(Updated with additions, March 10, 2012. Here's a Twitter list, so you can follow all of the African writers mentioned in this post who are on Twitter.)

The internets are all a-flutter with reactions to Kony 2012, a high-velocity viral fundraising campaign created by the "rebel soul dream evangelists" at Invisible Children to "raise awareness" about Ugandan warlord Joseph Kony and child soldiers. As noted in my previous post here on Boing Boing, the project has many critics. There is a drinking game, there are epic lolpictorials, and a chorus of idiots on Facebook.

There are indications the project may be about stealth-evangelizing Christianity. The Invisible Children filmmakers have responded to some of the criticism. Media personalities and celebrities are duking it out as the campaign (and now, backlash) spreads.

But in that flood of attention, one set of voices has gone largely ignored: Africans themselves. Writers, journalists, activists; people of African descent who live and work and think about life on the continent. In this post, we'll round up some of their replies to #Kony2012.

Above, a video by Rosebell Kagumire, a Ugandan multimedia journalist who works on "media, women, peace and conflict issues." She writes, "This is me talking about the danger of portraying people with one single story and using old footage to cause hysteria when it could have been possible to get to DRC and other affected countries get a fresh perspective and also include other actors."

Ethiopian writer and activist Solome Lemma writes that she is disturbed by the "dis-empowering and reductive narrative" evidenced in Invisible Children's promotional videos: "[It] paints the people as victims, lacking agency, voice, will, or power. Read the rest

Kony 2012: a viral mess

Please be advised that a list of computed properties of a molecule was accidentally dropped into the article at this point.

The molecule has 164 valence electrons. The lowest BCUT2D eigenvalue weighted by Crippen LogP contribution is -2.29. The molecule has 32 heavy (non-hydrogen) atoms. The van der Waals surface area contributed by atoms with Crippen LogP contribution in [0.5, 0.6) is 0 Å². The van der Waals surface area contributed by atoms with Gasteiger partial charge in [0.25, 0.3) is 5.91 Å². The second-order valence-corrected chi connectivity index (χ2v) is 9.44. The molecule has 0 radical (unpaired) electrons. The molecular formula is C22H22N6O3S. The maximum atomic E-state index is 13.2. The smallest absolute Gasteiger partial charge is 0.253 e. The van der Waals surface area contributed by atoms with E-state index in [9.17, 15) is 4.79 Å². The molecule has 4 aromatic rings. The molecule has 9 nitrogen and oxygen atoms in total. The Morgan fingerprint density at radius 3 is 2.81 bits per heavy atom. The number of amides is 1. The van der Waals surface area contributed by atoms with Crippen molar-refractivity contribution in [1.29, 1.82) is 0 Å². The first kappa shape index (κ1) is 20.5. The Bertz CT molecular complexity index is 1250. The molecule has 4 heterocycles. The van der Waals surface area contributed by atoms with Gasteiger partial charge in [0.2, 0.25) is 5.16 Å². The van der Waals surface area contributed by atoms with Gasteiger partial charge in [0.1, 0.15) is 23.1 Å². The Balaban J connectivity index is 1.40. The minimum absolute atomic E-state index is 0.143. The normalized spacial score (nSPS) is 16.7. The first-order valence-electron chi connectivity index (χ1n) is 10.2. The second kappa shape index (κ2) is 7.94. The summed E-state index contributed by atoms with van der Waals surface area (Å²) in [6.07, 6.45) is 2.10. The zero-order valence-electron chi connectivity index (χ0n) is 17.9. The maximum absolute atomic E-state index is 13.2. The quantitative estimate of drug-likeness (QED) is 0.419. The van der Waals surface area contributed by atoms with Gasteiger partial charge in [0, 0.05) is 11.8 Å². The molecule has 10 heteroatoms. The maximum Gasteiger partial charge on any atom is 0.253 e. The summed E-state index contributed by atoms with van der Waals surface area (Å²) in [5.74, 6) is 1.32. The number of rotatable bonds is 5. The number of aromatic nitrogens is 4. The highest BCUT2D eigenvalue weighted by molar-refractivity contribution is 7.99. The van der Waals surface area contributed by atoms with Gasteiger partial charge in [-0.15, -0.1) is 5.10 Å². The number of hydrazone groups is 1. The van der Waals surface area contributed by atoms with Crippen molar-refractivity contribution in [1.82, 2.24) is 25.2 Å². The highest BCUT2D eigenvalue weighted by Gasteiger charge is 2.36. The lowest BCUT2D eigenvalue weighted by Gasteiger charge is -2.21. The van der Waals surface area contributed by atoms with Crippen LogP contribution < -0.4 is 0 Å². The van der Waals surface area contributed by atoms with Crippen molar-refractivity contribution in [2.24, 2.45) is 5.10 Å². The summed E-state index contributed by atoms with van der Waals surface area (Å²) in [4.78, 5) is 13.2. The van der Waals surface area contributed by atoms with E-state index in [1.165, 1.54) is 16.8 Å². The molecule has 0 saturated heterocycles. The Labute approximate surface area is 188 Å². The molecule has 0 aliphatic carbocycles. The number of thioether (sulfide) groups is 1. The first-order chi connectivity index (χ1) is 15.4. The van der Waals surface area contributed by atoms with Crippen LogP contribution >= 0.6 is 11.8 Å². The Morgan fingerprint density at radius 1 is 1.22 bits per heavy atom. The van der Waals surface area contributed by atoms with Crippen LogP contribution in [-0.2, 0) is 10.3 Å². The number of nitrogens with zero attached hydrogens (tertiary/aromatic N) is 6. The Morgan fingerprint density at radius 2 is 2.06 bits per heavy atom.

(Photo: The Kony 2012/Invisible Children guys posing with SPLA soldiers on the Sudan-Congo border in April 2008. Photograph by Glenna Gordon.)

UPDATE: African voices respond.

Mark Kersten at Justice in Conflict writes about the Kony 2012/Invisible Children video everyone's going crazy over today:

It is hard to respect any documentary on northern Uganda where a five year-old white boy features more prominently than any northern Ugandan victim or survivor.

Harder still when the documentary Godwins itself just minutes in with a Hitler namecheck. There's another good post at Foreign Policy which attempts to parse why this dubious fundraising/attention-getting campaign has spread so wide so quickly, and the many things it seems to get wrong:

[L]et's get two things straight: 1) Joseph Kony is not in Uganda and hasn't been for 6 years; 2) the LRA now numbers at most in the hundreds, and while it is still causing immense suffering, it is unclear how millions of well-meaning but misinformed people are going to help deal with the more complicated reality.

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Ugandan police firing pink-dyed water at protestors

On MSN's photoblog, striking photos of Ugandan police attacking demonstrators with water-canon that fire pink-dyed streams of water. Presumably, the pink dye helped the police track down protestors after the fact.

Ugandan police disperse protesters with water cannon

(Image: James Akena / Reuters) Read the rest